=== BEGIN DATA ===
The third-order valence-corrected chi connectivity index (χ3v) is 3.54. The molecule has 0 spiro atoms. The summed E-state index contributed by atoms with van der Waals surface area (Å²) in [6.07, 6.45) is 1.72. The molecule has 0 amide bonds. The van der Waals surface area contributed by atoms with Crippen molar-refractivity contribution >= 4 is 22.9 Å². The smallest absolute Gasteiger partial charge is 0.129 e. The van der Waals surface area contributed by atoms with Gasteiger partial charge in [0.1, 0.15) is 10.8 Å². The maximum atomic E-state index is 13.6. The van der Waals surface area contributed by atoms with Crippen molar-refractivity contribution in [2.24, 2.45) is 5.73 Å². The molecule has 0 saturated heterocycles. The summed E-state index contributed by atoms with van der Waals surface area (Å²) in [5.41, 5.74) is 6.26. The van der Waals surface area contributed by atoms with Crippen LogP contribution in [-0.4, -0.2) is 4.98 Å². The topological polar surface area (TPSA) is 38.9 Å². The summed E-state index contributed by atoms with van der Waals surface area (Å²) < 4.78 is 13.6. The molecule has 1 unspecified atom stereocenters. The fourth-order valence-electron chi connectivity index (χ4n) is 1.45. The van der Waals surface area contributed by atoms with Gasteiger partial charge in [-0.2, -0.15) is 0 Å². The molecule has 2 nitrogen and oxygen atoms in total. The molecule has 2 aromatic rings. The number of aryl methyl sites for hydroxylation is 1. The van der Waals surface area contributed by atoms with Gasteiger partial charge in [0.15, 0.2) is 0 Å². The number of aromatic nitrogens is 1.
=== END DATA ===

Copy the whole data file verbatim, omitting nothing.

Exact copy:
The third-order valence-corrected chi connectivity index (χ3v) is 3.54. The molecule has 0 spiro atoms. The summed E-state index contributed by atoms with van der Waals surface area (Å²) in [6.07, 6.45) is 1.72. The molecule has 0 amide bonds. The van der Waals surface area contributed by atoms with Crippen molar-refractivity contribution >= 4 is 22.9 Å². The smallest absolute Gasteiger partial charge is 0.129 e. The van der Waals surface area contributed by atoms with Gasteiger partial charge in [0.1, 0.15) is 10.8 Å². The maximum atomic E-state index is 13.6. The van der Waals surface area contributed by atoms with Crippen molar-refractivity contribution in [2.24, 2.45) is 5.73 Å². The molecule has 0 saturated heterocycles. The summed E-state index contributed by atoms with van der Waals surface area (Å²) in [5.41, 5.74) is 6.26. The van der Waals surface area contributed by atoms with Crippen LogP contribution in [-0.4, -0.2) is 4.98 Å². The topological polar surface area (TPSA) is 38.9 Å². The summed E-state index contributed by atoms with van der Waals surface area (Å²) < 4.78 is 13.6. The molecule has 1 unspecified atom stereocenters. The fourth-order valence-electron chi connectivity index (χ4n) is 1.45. The van der Waals surface area contributed by atoms with Gasteiger partial charge in [-0.2, -0.15) is 0 Å². The molecule has 2 nitrogen and oxygen atoms in total. The molecule has 2 aromatic rings. The number of aryl methyl sites for hydroxylation is 1. The van der Waals surface area contributed by atoms with Gasteiger partial charge in [0.15, 0.2) is 0 Å². The number of aromatic nitrogens is 1.